For many, the recent town-wide elections in Purcellville present all of western Loudoun with a significant opportunity to launch a more citizen-focused future.
On July 1 there will be a new mayor and a decidedly different balance of power on the Purcellville Town Council, as four new members with fresh policy views join the group.
Growth is here and will continue. But, the question of exactly where that growth will occur, whom it will benefit and who will pay for it now has the opportunity to be answered – out in the open.
This will affect not just land inside the town, but land primed for annexation on its borders and every one of the individual smaller towns, villages and communities that dot the western Loudoun landscape – Lovettsville, Lincoln, Paeonian Springs, Waterford, Hillsboro, Philomont, Middleburg, Saint Louis, Bluemont and Aldie. Purcellville, because of its size, holds the key to what western Loudoun – and all of these precious places – will look like in ten or twenty years.
In major citizen input sessions over the last many, many years the citizens of Purcellville came together and with their government created the town’s Comprehensive Plan. A blueprint of sorts, the plan identifies established residential areas and commercial areas, undeveloped land available for various kinds of uses and the basic rules by which growth and development can occur. The plan provides a measure of surety. A homebuyer, for example, will know what might go in on the undeveloped land adjacent to his or her back yard.
The plan also establishes densities – how much of a particular thing can be accommodated on a particular parcel of land based on its size and how it relates to nearby homes and businesses. And, the plan identifies places and features of special interest and sensitivity to the public or otherwise legally protected – including wetlands and watersheds, historic districts and structures, public lands and facilities.
Purcellville’s new mayor, Kwasi Fraser, has pledged to get back to this basic document known as the comprehensive plan. Review it, change it if need be – based on what the citizens want – but make it the working document that citizens and government use together to direct the area’s future. Put it out there for all to see, and follow it.
The most controversial growth decisions the Town of Purcellville made over the last several years involved planning and zoning decisions that in reality paid lip service to the idea of a comprehensive plan and, outside of that, were a total failure in terms of their attention to the public trust. This includes routine comprehensive plan amendments, zoning amendments and changes to the process which in effect change the essential nature of the plan the public had helped direct. For example, the planning commission is currently addressing the issue of eliminating most “special use permits,” a process in place to provide for public input on things not allowed “by right,” such as drive thrus.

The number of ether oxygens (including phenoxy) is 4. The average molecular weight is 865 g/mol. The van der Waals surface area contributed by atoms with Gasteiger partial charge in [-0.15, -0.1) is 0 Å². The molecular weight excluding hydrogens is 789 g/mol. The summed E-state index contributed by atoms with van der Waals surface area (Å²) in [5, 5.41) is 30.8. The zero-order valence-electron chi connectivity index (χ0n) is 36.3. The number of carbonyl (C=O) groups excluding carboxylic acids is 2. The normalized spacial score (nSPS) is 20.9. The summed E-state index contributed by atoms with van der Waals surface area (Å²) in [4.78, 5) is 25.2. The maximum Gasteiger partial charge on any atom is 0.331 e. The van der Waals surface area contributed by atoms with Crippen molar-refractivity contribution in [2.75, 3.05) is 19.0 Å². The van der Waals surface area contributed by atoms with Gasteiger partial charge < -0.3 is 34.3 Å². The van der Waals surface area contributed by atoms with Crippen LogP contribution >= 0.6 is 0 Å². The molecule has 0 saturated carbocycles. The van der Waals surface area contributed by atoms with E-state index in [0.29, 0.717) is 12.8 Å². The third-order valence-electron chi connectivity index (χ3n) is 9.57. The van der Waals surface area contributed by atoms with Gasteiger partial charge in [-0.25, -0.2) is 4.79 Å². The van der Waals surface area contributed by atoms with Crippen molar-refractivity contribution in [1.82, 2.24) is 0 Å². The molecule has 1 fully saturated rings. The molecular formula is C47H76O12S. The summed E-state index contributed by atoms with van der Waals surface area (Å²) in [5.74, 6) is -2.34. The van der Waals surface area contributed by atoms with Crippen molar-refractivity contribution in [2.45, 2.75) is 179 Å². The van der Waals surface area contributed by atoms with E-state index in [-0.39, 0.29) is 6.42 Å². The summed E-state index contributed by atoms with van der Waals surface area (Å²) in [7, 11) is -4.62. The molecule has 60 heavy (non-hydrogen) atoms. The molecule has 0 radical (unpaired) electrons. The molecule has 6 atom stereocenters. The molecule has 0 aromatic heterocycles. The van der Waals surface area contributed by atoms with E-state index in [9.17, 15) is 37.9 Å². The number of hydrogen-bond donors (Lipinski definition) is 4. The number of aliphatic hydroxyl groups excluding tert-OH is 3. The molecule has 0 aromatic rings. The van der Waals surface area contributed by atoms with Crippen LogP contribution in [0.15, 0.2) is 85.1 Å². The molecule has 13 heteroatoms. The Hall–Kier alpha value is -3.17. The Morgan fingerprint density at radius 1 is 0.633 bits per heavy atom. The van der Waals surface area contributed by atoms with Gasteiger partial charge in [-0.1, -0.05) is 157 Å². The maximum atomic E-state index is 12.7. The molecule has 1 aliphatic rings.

An example of Purcellville not following the Comprehensive Plan was when the town council approved intensive additional commercial at the “gateway” to Purcellville – the over 50,000 square feet mixed use Catoctin Corner development located at the corner of Rt. 7 and Rt. 287 (across from Harris Teeter, now in the pipeline and waiting to be built). Not consistent with the Comprehensive Plan, citizens didn’t direct this decision, developers, did.
The Vineyard Square debacle, 100,000 square feet of mixed-use development threatens the very existence of historic downtown Purcellville. Citizens didn’t direct this decision, developers, did.
Catoctin Creek Town Center, a development put on hold but all assume not for long would have brought bumper cars and more candy-style entertainment right into the back yards of peoples’ homes. Citizens protested earnestly, and the developers back off, for now.
Each of these projects fed themselves and moved slowly forward not based on a comprehensive plan or a willing and open partnership between the citizens of Purcellville and the town, but backroom deals negotiated between the town – who gave property owners the zoning they wanted – and developers seeking to maximize their profits.
And, there are new but related schemes bubbling up out there, including a “northern collector” road obsessively intended to service the new Autumn Hill/Mayfair development, but really paving the way for totally unplanned future speculative development, as investors buy up land, promise to build more of the road and push for the zoning of their choice.
This willy-nilly carving up of land serves the developer and land-investor’s needs just fine, but serves nothing close to the public trust and has no connection to the concept of a true comprehensive plan.
There’s a new gang in town. Citizens need to engage with them and support them to turn things around. Isn’t it time?